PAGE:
Balance and the Inner ear.

There was a most interesting segment about balance shown recently on the ABC’s - ‘Catalyst’ - a weekly TV program dealing with science and medicine. The presenter was showing old film from around 2 years ago and more recent clips from over the past 6 months.

The subject was motor neuron disease and the disastrous effects it has on the body’s ability to move in any coordinated manner. Similar difficulties are very often suffered by people with Parkinson’s Disease. A radical approach towards treating the effects of Parkinson’s was developed some years ago which entailed surgeons drilling through the top of the patient’s skull and inserting an extremely fine wire into that part of the brain which controls motor coordination. By attaching the wire to an electrical controller similar to a pacemaker electrical
signals regularly stimulated this part of the brain so enabling the sufferer to be virtually free of the unfortunate effects. As a result they found they could walk and move in a normal manner.

Some several decades ago Neuroanatomist D.L. Clark from Stanford University engaged in research into the effects of movement (specifically vestibular stimulation) on the development of balance and motor skills in children.Working both with normal children and others affected either by Down’s Syndrome or cerebral palsy he split the whole group at random giving the first group of children one hour a day’s regular stimulation over a period of three months. The second group acted as a control. While this stimulation was not electrical but physical the results were quite similar.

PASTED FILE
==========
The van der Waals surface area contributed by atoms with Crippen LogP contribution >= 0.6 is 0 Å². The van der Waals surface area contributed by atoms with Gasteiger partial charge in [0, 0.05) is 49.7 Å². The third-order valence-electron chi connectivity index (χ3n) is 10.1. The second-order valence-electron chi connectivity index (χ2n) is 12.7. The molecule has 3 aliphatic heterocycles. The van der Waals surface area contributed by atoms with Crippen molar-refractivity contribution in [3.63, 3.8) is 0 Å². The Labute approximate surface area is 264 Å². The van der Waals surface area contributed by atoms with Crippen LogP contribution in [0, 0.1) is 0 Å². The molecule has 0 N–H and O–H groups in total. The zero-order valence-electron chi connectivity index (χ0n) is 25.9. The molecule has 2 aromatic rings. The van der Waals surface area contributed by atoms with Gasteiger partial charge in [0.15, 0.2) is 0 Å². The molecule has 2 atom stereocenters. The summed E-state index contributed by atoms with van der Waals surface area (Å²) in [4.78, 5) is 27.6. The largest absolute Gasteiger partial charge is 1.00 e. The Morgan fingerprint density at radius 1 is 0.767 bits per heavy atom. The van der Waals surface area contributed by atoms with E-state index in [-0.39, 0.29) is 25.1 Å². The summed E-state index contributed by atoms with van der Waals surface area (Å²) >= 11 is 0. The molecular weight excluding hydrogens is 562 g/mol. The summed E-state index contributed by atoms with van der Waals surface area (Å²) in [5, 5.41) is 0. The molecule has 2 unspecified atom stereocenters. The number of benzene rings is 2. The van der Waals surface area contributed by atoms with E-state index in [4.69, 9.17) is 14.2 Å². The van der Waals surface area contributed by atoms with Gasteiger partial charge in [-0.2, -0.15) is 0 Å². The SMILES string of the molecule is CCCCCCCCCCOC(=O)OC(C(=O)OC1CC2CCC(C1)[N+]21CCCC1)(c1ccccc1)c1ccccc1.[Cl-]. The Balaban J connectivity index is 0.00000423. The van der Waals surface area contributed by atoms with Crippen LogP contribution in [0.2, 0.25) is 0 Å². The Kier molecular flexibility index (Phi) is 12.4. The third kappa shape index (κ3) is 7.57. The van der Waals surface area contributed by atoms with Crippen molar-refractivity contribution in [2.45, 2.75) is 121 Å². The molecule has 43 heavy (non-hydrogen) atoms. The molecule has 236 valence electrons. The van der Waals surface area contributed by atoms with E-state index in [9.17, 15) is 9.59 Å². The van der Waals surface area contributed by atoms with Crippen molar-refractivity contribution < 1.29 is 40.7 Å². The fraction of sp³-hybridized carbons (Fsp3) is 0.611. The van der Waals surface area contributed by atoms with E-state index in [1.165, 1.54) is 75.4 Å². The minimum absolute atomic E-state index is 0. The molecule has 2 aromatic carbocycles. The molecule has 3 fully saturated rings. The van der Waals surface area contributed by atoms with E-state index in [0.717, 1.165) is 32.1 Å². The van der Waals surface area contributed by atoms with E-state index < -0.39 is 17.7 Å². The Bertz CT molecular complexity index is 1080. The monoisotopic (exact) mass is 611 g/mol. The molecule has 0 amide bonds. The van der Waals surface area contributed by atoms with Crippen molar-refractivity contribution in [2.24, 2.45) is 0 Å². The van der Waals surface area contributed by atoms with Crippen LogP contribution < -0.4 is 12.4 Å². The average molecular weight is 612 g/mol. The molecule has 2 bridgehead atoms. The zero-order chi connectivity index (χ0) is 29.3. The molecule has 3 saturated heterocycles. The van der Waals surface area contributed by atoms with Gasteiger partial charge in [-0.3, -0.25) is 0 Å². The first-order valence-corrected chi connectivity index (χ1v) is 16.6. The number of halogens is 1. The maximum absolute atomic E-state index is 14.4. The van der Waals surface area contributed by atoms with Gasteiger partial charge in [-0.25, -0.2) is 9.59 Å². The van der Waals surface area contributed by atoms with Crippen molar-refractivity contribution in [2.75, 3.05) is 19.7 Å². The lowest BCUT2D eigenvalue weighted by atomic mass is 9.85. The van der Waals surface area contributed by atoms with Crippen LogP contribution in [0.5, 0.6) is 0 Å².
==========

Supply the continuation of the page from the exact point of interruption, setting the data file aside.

Tests on balance and motor skill co-ordination were carried out at the beginning and then on completion of the trial. Scores of the children subject to stimulation increased by more than 20% compared to the control group. What was even more gratifying, however, was the discovery that the rate of improvement among the handicapped children was almost equal to that of the normal children. (1)

Regular stimulation of the vestibular apparatus also assists in maintaining alertness , as well as influencing certain learning centres of the brain. Regular back and forth movement such as rocking in a rocking chair has the effect of actually increasing our level of alertness. This was dramatically illustrated back in 1989 when a woman in England stayed awake eight days and seven hours by rocking in a rocking chair to claim a record in the Guiness Book of World Records ( i.e. stimulating her “alerting mechanism”).

The gentle back and forth movement of your body which you initiate when using a rocking chair, or which occurs naturally when using a chair such as the Kneelsit, stimulates the tiny cilia lining the tubes of your vestibular system (balance mechanism of the inner ear) so helping to keep you alert. When a person is falling asleep in a chair and leans too far in one direction their “alerting mechanism” will tend to jerk them awake.

One of the major functions of the vestibular system is “to promote general alertness and attention as well as assist in determining how sensitive one will be to any given stimulus.”

(Ayres, 1972, p.41).Sensory Integration and Learning Disorders. Los Angles: Western Psychological Services.

One Response to “Balance and the Inner ear.”

  1. Online and Offline Promotion Says:

    Online and Offline Promotion

    I couldn’t understand some parts of this article, but it sounds interesting

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